Western hopscotches through a patchwork of city and county jurisdictions that make the route the despair of road repair crews, for whom fixing a pothole there is like trying to run an election in the Balkans. Even the ZIP code changes from one side of the street to the other.

As an example, said Mas Fukai, an aide to Supervisor Kenneth Hahn, a road crew working at the intersection of 182nd and Western finds that the northeast corner to the middle of the street is owned by Gardena, the southeast corner is owned by the city of Los Angeles and the west side belongs to Torrance. Any pothole that overruns its jurisdiction could risk being left only half-filled.

Below the San Diego Freeway--where Western becomes, on Caltrans maps at least, State Legislative Route 213, down into San Pedro--is Toyota’s new national headquarters, close to the harbor, close to the airport, only four blocks but architectural light-years from its old headquarters on 190th Street.

The exotic building, the solitaire stunner of a $100-million complex, looks like a modern Hanging Gardens of Babylon, with the gardens mostly on the inside of an atrium interior--all on 41 acres that, less than five years ago, recalled Toyota spokesman Art Gardner, was a vacant field.

Forty years ago, Toyota would have been an unsettling neighbor. Across the way, a family company, Harvey Aluminum--which had turned out small-arms ammunition in Long Beach--moved here to make aluminum foil and such for peacetime.

The firm was bought out by Martin Marietta Corp., recalled a longtime employee. And now, 40-some years after Harvey made bullets for the war against Germany and Japan, a Japanese company has bought up much of the firm and renamed it International Light Metals. What goes around comes around; Japanese gardeners once farmed that very site.

Beyond, past stucco houses with laundry draped on the cyclone fences, is Tom Hitchens’ neighborhood: 40 lanes but no alley. At 28, Hitchens manages Bowl-O-Drome, a Torrance bowling center--don’t call it alley, he shudders--that opened the year he was born.

As a Pittsburgh teen-ager he pitched in to help his mother’s friend when the pin boy at her bowling alley broke his arm. By the time he was 16, he was working the desk, sliding bowling shoes across the counter, as he does now, with a “good luck!” that still sounds sincere.

“Before, bowling alley was a good description. You’d have drug deals, hoodlums, pool hustlers; upper-income people wouldn’t come around.” Now, with cystic fibrosis benefit bowl-a-thons, family nights, an automatic scoring system that keeps fistfights to a minimum, and free games for good report cards, bowling alleys in general, and Hitchens’ in particular, are “not a junkie place.”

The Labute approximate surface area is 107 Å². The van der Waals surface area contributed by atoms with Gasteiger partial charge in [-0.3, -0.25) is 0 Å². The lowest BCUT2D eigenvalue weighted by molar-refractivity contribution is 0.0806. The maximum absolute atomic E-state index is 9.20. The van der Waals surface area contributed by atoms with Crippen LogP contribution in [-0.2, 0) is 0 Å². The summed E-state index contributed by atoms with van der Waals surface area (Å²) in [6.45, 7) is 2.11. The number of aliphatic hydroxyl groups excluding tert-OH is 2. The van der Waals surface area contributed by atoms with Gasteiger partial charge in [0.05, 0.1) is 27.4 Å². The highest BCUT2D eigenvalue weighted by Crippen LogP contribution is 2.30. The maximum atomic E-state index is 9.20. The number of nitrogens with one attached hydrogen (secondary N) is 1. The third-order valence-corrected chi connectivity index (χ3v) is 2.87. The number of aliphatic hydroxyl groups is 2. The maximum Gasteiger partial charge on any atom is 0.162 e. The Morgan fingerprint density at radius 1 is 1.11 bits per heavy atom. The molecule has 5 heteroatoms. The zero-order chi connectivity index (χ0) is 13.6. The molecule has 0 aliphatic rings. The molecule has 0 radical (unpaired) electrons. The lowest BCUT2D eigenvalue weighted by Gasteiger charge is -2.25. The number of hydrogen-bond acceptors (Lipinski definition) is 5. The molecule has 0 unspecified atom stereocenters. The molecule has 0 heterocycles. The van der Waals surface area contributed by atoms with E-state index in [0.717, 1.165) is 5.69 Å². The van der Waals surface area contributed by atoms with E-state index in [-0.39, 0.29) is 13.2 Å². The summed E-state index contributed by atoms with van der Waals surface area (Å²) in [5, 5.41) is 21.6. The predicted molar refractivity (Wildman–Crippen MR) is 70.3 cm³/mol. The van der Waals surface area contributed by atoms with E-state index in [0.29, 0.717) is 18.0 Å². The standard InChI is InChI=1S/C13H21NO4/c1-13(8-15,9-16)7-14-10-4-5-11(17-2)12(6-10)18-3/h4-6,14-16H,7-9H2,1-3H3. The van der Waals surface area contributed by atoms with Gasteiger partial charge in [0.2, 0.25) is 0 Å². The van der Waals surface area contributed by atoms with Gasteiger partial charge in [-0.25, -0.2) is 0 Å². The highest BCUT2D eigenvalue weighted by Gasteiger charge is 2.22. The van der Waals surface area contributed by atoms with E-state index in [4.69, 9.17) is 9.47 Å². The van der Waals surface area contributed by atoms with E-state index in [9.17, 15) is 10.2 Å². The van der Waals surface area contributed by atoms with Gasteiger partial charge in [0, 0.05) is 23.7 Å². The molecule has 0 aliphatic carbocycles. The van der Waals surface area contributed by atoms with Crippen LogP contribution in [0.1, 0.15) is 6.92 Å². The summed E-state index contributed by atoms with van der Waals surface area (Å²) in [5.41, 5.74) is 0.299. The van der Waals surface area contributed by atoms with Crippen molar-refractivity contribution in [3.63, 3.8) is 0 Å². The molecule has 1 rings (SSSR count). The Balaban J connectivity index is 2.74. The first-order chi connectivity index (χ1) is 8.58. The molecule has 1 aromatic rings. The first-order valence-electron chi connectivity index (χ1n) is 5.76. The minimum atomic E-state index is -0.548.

But there is not much more than junk left on the 50 prime acres around Western and 213th. The buildings of Torrance Tubing & Conduit are empty; old turbines sit like rusting mushrooms in the work yard. Next door, the Armco plant stands empty, where, during World War II, 2,500 men and women worked around the clock making gun barrels and landing gear for the Allies.

Back in 1912, when Western ended at the oil fields around Torrance Boulevard, Union Tool Co. opened shop on that site, the only oil drilling equipment-maker on the West Coast, said Richard Cowles, a former Armco operations manager.

Torrance itself began as a bedroom community to the old company; it was “the reason, the driving force for Torrance,” Cowles said. The plant changed hands through the years, but it still made drilling parts during peacetime and did its bit during World War II, and during the Korean War it manufactured the huge barrels of the Navy’s “Long Tom” cannons.

But three years ago, when the oil boom of the early 1980s ended, so did many of the jobs at Armco. And now the old plant, too, will be going. City redevelopment plans have cast a new future for the site, for light, clean industry.

To make that possible, both plants are scheduled for demolition this year; about 300 Armco workers picked up their last paychecks in March. “If you know anyone who needs a good operations manager, let me know,” Cowles said forlornly.

The city of Torrance has videotaped the buildings to preserve at least the image of the industries that no longer fit Torrance’s image of itself.

Their kind of manufacturing, Cowles said, “is still a basic industry,” but one that “doesn’t fit with office parks and bedroom communities.” Contrasted with “someone who assembles circuit boards,” he sighed, “it’s dirty.”